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Listed on the National Register of Historic Places, the Scarab Club, built in 1928, is a vivid example of protomodern, Arts and Crafts architecture. The boxy brick building sits alone among parking lots east of the Detroit Institute of Arts in the Cultural Center. It is a private club with a gallery and frequent shows open to the public. The club was founded in 1910 as the Hopkin Club, named after Detroit's first renowned painter, Bob Hopkin. The second-floor lounge has ceiling beams signed by local and national artists including Diego Rivera and Norman Rockwell. The art displayed is highly eclectic. Annual member shows include everything from photography and sculpture to poetry readings and concerts.
This small history museum features interesting exhibits about Detroit's history. Stroll down cobblestone, cedar block and brick streets past scale models of 19th Century shops in the Streets of Old Detroit exhibit. In the Doorway to Freedom exhibit you'll learn about the city's key role in the Underground Railroad that helped escaped slaves find freedom in Canada. You'll also learn about Detroit's emergence as an automobile manufacturing center, the history of the city's music scene, and so much more.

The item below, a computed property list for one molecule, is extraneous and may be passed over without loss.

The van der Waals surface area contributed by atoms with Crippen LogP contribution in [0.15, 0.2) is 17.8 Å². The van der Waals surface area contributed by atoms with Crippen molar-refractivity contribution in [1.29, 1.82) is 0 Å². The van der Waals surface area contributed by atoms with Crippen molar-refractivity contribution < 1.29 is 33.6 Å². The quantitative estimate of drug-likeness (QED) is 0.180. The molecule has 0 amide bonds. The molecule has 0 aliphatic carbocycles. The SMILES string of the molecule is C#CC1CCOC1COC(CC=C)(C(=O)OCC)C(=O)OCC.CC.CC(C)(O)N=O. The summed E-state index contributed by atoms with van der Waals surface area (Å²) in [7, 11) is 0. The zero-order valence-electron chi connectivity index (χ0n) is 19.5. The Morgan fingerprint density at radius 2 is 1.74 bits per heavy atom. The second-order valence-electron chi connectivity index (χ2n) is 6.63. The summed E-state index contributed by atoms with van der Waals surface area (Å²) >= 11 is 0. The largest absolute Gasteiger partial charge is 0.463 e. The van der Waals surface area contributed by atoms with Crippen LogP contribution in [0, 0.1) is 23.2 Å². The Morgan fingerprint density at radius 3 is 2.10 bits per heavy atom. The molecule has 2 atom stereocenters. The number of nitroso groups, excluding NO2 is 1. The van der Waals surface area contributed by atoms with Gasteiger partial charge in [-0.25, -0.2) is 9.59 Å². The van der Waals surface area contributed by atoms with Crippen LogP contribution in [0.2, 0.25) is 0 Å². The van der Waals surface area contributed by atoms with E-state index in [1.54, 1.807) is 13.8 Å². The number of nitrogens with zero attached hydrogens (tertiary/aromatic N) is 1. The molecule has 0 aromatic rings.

One of Detroit's most famous art institutions, this is one of the few potteries that has been in operation since the era of the Arts and Crafts Movement in America. The 1903 Tudor Revival Building is a National Historic Landmark and a living museum preserving and displaying the work of founder Mary Chase Perry Stratton and subsequent Pewabic artists. Distinctive handcrafted ceramic wares produced here are part of many public buildings, homes and museum collections. Make sure to stop by the gallery to catch changing exhibits of the ceramic arts.